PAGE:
The distressed commercial real estate market is all hyperbole. Tenants are not paying rent–mainly retailers–as well as some office occupants. People are not running in the streets to sell their properties at a discount or at a loss. Lenders are frustrated with being tied up in loans that they cannot collect on.
They have been stymied by government intervention into foreclosures and evictions. We have a vicious cycle that is brewing disaster but has yet to come full circle. At the end of the day people have to occupy real estate at some level and cannot live in the wilderness.
There is no question that real estate will be changed forever, and we will occupy buildings both for work and for living in major metropolitan areas and cities such as Miami, New York, Chicago, Los Angeles and many other cities where there are dense populations in concentrated areas.
I have personally gone through September 11 aftermath in downtown New York and experienced what everybody felt would be the bottom of New York being cut off and never revisited again. Meanwhile there was a rebirth and a repositioning of the area which became more residential in nature and vibrant once again. The fear subsided and the reality came back to be.
This is the way that the world works. There is disaster, there is fear, there is hurt, then there is vision as well as a rebirth and moving forward with the realization that fear and the hurt are no longer part of our daily lives. The only question is not if this will end, but when will we be past it?
Most owners are talking to their lenders. Many are trying to work out deals. Some have issues that cannot be solved.
Many retail owners cannot collect rent and will have to live with long vacancies as few retailers are looking to sign leases and let alone expand.
But the time has not come yet in the cycle when owners have started to panic. We see asking prices still way too high. When there is no upside potential, you cannot sell future earnings. In NYC, and other cities there are fewer renters at the moment. It will take time for the new rent levels to get set and then the new income guidelines to set the pace for pricing and valuation.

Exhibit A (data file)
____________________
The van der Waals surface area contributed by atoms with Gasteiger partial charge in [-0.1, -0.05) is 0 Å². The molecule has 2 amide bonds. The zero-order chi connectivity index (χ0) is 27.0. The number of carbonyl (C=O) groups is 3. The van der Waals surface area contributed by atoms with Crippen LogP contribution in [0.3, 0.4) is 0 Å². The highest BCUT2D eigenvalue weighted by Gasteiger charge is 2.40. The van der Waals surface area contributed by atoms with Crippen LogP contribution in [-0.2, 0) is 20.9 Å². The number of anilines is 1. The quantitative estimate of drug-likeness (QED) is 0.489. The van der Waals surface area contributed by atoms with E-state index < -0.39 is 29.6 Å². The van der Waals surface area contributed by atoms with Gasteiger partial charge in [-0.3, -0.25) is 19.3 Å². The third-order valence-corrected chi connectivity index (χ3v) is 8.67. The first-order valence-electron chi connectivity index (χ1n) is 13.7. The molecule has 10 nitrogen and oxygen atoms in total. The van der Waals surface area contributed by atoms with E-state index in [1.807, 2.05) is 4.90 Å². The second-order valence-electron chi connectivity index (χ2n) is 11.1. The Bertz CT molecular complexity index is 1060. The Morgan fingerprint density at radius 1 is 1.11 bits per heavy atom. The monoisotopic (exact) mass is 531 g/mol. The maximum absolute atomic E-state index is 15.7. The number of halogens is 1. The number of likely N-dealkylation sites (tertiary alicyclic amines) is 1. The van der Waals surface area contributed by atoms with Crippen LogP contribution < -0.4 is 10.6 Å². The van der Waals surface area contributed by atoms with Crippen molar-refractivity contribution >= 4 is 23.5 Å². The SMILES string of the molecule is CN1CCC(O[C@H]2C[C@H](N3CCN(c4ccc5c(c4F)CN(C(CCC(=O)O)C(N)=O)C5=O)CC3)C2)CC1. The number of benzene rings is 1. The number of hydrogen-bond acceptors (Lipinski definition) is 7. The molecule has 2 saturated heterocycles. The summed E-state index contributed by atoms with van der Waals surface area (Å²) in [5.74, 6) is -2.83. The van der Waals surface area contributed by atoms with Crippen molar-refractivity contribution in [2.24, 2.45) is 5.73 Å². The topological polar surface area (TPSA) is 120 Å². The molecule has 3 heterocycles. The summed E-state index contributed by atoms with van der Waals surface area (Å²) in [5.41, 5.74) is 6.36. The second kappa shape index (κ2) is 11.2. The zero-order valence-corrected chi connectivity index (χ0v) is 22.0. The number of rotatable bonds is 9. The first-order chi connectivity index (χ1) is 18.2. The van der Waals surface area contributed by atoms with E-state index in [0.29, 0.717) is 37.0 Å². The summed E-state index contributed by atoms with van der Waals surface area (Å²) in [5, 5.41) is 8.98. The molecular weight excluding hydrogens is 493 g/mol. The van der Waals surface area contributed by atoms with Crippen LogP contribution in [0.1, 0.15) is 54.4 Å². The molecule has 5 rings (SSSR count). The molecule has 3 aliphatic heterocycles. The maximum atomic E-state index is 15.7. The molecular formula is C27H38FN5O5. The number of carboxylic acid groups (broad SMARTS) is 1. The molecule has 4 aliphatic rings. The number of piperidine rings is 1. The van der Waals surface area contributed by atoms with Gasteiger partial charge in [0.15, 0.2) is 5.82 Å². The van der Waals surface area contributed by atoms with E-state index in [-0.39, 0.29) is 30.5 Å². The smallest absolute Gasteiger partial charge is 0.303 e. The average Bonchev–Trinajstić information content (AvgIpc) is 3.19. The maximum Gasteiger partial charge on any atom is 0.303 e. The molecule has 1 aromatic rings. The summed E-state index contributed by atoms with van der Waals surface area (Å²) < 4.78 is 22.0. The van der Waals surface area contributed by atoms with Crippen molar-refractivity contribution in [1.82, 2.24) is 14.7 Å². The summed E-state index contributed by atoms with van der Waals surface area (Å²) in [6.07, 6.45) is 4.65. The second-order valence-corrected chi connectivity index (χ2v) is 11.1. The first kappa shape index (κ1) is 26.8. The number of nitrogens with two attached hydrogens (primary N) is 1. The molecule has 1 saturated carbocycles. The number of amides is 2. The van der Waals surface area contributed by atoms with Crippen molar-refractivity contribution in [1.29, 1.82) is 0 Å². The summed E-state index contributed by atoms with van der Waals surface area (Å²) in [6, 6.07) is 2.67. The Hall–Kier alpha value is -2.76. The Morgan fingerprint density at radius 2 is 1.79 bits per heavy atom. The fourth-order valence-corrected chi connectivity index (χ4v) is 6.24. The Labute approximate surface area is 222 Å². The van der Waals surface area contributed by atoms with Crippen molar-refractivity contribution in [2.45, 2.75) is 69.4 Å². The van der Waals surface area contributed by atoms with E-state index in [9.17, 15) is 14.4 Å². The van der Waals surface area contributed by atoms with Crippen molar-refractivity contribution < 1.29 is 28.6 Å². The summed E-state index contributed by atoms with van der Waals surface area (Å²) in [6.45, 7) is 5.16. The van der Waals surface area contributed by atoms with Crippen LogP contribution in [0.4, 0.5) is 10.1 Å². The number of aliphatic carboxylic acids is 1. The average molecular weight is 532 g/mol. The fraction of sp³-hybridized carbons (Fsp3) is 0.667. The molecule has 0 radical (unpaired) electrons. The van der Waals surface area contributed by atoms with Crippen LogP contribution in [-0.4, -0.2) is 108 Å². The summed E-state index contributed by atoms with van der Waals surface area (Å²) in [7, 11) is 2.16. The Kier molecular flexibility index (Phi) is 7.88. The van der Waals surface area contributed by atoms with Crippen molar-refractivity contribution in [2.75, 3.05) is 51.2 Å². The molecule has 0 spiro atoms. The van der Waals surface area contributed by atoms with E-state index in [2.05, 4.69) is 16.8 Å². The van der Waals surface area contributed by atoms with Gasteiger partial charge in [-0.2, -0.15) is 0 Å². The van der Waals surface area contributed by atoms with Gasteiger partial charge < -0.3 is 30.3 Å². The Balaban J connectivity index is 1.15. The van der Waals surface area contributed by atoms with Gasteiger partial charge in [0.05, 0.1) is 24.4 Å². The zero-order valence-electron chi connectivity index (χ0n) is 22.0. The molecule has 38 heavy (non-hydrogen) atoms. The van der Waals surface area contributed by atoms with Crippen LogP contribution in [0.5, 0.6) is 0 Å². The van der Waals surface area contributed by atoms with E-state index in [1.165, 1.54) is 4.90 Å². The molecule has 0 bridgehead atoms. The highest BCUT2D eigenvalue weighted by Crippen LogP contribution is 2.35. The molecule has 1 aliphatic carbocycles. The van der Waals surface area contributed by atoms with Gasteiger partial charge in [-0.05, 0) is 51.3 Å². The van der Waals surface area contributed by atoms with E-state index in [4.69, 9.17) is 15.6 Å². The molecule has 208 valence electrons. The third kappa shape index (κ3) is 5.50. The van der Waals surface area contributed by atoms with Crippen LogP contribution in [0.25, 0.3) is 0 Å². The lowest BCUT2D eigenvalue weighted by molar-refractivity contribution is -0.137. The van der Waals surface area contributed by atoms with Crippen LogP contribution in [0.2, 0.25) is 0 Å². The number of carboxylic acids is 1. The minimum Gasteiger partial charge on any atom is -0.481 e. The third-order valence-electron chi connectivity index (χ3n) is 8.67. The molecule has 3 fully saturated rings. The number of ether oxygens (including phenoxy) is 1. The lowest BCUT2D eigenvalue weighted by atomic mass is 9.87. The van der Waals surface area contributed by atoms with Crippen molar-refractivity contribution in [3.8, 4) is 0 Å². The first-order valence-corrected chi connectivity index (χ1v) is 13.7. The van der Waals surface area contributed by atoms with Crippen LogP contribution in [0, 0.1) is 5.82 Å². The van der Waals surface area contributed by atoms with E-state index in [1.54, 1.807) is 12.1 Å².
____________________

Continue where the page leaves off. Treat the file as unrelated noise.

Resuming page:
We are in the early stages and a lot of panic, but no real answers. We are triaging the issues and taking notes, so we can come up with solutions when the dust settles a little more. There are a lot of phone calls between owners, lawyers and advisors asking questions as to what happens next?
What protections do they have? How can the government hurt us by letting people not pay rent without helping us survive? Can’t we just not pay our lenders? Phone calls from larger players who have not had to ask for such advice in the past.
The hubris is gone from this game and this pandemic is a great equalizer.
I have a client who went into maturity default with no way of refinancing due to COVID-19. He did everything right on the execution of his business plan, but his hard money lender didn’t care. They fought and now there is a foreclosure filed.
The deal consists of four three-story, multifamily buildings, consisting of 28 residential units and a 16,000 s/f development site which is approved for a 65,000 s/f building.
The client has no way of refinancing since the two properties are cross collateralized and the lender refused to allow a refinance of one to go through, just to hold the borrower hostage. Now they both lose, the values have gone down and neither the borrower nor the lender will come out on top.